'Beirut': DP Bjorn Charpentier on Creating the Sundance Spy Thriller's 'Dirty, Dark Look'
After ten years of commercial shooting, cinematographer Bjorn Charpentier premiered at Sundance.
Ten-year cinematographer Bjorn Charpentier comes from a commercial and music video background, and when he was sent the quarter-century-old script for Beirut, he fell for the period piece page-turner hard. Filmed largely in Morocco and led by experienced director Brad Anderson (The Machinist, Session 9), Charpentier’s first feature film screened in the Premieres section of the 2018 Sundance Film Festival. The movie is an espionage thriller set in 1970s and '80s Lebanon, and stars an alcoholic US diplomat (Jon Hamm) recruited to negotiate a hostage situation.
At Sundance's Zeiss Lounge, Charpentier chatted with Zeiss Cine Sales Manager Snehal Patel and shared some of the visual approaches to the film.
"Brad wanted an urgency—a handheld, dirty, dark look, with two cameras," Charpentier said. "We wanted a doc style, and not a classic Hollywood approach. The ground rules were no fill, no backlight, and no moon. We wanted the illusion that a scene could be lit only by car headlights.” Inspirations included David Fincher’s Gone Girl and Se7en, as well as night scenes from Roger Deakins’ Sicario.
Charpentier worked closely with the art department, whose office was wall-to-wall, floor-to-ceiling covered with photos of how Beirut looked in the '70s and '80s. On set, walls were painted—or fake walls constructed—so that white could be avoided. Charpentier requested a satin-finish on the paint so that the walls were more reflective—something that DPs often avoid.
“We needed to find a lighting philosophy that worked for two cameras and gave a visual tone,” he said. Light bounced off the colored walls and gave a funky cast that the filmmakers embraced. The time period inspired the filmmakers to use fluorescent lighting, with old tubes with color shifts that went a little green. The embrace of shine spanned departments: “I asked the makeup artist to give a shiny look to Hamm, instead of the usual matte finish,” Charpentier said. “Hamm is playing an older drinker in a hot country."
“I love the 75mm. I feel like it’s my eye.”
Charpentier lives in Belgium, and Beirut was shot in Morocco during Ramadan. Much of the local crew follows the Muslim religion and fasted during the shoot. Operating handheld with a heavy camera, Charpentier would try to be respectful of the crew by hiding his sips of water, until they caught him at it and encouraged him to chug away. Part of the heavy handheld package included anamorphic lenses, with Charpentier often opting for a 75mm paired with a 50 or 100mm on B camera. “I love the 75mm,” Charpentier shared. “I feel like it’s my eye.” The movie also used a 40, 50, 100, doubler, and zoom for long push-ins.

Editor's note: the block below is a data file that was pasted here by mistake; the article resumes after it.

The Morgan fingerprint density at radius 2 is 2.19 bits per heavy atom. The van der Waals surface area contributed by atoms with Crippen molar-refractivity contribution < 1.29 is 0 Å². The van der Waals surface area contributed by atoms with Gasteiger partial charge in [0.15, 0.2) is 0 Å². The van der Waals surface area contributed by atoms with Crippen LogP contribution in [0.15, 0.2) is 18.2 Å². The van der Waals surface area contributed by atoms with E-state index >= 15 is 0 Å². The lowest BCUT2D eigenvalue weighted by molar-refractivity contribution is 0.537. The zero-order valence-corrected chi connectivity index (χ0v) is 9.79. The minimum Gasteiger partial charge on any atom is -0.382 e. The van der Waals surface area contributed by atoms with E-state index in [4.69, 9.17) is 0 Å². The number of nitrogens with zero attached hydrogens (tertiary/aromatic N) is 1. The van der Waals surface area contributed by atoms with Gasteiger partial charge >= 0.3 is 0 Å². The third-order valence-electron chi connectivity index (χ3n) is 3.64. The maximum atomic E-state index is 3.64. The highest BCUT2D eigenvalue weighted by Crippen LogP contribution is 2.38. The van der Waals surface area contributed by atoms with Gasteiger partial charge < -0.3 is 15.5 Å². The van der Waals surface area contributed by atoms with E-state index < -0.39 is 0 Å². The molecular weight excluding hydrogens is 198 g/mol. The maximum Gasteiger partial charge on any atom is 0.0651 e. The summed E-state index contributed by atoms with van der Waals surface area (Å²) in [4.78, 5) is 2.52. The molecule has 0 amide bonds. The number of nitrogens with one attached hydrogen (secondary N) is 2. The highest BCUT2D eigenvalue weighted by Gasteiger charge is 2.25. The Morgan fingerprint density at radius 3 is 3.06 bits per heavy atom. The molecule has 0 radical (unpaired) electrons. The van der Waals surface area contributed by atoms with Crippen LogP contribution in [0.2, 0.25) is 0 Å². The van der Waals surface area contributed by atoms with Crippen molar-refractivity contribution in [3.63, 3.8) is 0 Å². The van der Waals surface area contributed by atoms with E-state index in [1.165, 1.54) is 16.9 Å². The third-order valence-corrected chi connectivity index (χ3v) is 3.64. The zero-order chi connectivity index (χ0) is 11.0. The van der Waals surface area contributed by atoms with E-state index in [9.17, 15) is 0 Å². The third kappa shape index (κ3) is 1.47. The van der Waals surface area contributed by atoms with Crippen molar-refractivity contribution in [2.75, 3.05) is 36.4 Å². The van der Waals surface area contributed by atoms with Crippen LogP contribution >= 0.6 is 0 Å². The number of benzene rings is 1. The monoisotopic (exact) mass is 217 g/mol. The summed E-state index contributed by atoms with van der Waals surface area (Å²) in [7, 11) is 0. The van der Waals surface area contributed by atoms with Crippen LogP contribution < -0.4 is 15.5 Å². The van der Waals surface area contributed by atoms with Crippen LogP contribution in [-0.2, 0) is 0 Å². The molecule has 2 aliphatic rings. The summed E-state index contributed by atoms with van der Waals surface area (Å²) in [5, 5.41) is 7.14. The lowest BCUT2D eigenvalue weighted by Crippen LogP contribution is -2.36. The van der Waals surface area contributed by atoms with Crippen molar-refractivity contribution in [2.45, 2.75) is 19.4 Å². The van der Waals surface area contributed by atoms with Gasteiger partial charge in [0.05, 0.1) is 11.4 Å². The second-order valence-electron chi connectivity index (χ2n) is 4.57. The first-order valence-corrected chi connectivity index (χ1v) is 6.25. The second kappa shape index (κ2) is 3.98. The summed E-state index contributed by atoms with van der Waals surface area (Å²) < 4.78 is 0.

The streetlights in Morocco are a sodium and give an orange cast which Charpentier doesn’t like on skin tone, and when he asked the producer if a hundred streetlights could be swapped out to mercury vapor to give a bluer cast, the DP was shocked by the easy yes.
Generally, Charpentier aims to light a room, as opposed to a shot. “When we switch to the other side of the line, I want that turn around to be less than five minutes. The actors thanked me for it, because they can stay in character.” Most of the look of the film was done on set via lighting. Charpentier didn’t use a LUT on set: “We shot on my personal Alexa camera. I know the levels. I was didn’t want to use a LUT because I was afraid I’d be double-checking the scopes all the time. With REC 709 set as a look, I can see what I have, and I have room to adjust. We didn’t change the color much in post.”
After the Morocco shoot, the filmmakers shot one day in cold gray Boston. “It was winter and we were lucky to have a cloudy day, so we could shoot all in shadow and achieve a colder look. We had a gray sky and softer light, and we added a little blue-gray in color grading.”
“It was a big move for Brad to give me his confidence,” Charpentier said, considering that Beirut is his first feature film. “My philosophy is you make the movie in prep. I know lighting and I worked closely with the art department.” With four weeks of prep and a thirty-four day shoot, Charpentier showed up ready to storyboard and shotlist, to find that Anderson preferred to develop their coverage on the ground during production. “I spent a lot of time during prep re-watching movies,” Charpentier recalled, “and I spent a lot of time planning with the art department.”
For more, see our ongoing list of coverage of the 2018 Sundance Film Festival.